China Beat Archive



Alex Pasternack

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August 6, 2008 in The China Beat


Copyright August 6, 2008 Alex Pasternack. Used by permission.


For an idea of what kind of air athletes and spectators can expect during the Olympics–and what Beijingers can expect for some time to come–the past week has offered telling indications.

Or it hasn’t.

At the start of last week, for the fourth day in a row, emissions made it hard to see down the street, despite the fact the government ordered half the city’s cars off the road and closed factories. Officials said they would implement an emergency contingency plan on top of the existing anti-smog measures if pollution lingers closer to the Games.

Twenty-four hours later, the difference was night-and-day: thanks to a series of thunderstorms, triggered in part by the government’s arsenal of rainmaking rockets, the following days were dramatically better, like a nice day in New York.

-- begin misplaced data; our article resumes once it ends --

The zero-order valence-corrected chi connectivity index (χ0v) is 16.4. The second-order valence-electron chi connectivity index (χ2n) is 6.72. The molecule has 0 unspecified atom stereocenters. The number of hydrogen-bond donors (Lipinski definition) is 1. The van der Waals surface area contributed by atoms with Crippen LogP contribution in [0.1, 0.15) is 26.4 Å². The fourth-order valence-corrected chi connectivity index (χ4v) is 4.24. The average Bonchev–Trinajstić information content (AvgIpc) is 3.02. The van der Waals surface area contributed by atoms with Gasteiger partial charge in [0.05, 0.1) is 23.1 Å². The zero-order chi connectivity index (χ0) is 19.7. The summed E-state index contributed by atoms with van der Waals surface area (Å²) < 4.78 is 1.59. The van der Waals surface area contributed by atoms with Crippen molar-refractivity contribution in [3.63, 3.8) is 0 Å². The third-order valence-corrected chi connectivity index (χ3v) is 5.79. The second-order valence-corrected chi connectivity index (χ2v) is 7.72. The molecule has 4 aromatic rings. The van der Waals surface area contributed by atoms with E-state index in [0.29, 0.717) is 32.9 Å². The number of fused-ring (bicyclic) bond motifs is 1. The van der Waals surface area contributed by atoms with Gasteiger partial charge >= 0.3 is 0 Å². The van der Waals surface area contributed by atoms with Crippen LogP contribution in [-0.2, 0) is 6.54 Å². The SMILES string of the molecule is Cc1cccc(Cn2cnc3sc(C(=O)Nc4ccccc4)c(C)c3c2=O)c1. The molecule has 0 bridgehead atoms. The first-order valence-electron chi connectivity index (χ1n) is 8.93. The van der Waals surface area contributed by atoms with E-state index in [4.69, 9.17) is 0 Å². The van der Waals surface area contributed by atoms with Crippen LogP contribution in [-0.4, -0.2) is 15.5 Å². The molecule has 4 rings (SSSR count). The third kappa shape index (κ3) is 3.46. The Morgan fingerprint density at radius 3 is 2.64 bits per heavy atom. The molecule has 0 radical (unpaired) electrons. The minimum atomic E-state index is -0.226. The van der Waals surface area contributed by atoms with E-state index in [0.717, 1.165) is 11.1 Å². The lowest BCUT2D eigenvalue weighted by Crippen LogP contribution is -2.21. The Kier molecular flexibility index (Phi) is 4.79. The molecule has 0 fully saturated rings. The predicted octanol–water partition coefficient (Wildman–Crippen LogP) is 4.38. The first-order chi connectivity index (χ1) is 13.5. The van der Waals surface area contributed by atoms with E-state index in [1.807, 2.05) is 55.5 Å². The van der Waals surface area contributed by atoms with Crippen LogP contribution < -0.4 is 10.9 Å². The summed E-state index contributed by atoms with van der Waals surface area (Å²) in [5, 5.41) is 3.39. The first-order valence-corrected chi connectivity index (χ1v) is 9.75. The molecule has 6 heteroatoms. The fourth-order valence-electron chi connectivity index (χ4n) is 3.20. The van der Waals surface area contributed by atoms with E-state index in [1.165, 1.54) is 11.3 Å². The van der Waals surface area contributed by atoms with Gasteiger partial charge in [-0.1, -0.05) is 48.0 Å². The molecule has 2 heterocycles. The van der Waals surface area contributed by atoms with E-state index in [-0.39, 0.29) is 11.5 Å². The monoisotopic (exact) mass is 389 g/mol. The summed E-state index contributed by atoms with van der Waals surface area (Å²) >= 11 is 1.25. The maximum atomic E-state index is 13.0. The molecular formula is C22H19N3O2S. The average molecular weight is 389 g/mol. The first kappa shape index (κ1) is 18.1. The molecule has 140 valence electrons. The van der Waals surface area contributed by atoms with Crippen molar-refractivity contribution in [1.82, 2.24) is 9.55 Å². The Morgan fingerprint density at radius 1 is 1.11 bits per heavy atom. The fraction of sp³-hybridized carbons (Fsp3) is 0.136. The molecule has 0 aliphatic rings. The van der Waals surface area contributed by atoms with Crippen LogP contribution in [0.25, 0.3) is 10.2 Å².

And then, on Monday, following a gasp of fresh air over the weekend, and what some thought was the last of the pollution, Beijing breathed through one of its worst pollution days yet. From the Olympic Green, the city was covered in a veil of white, making it, and even the Bird’s Nest stadium, practically vanish.

The vast disparity in pollution levels despite serious efforts to control them says as much about Beijing’s general grasp on the country’s environmental problems as it does about its last-ditch attempt to banish those problems for the months of the Olympics and Paralympics.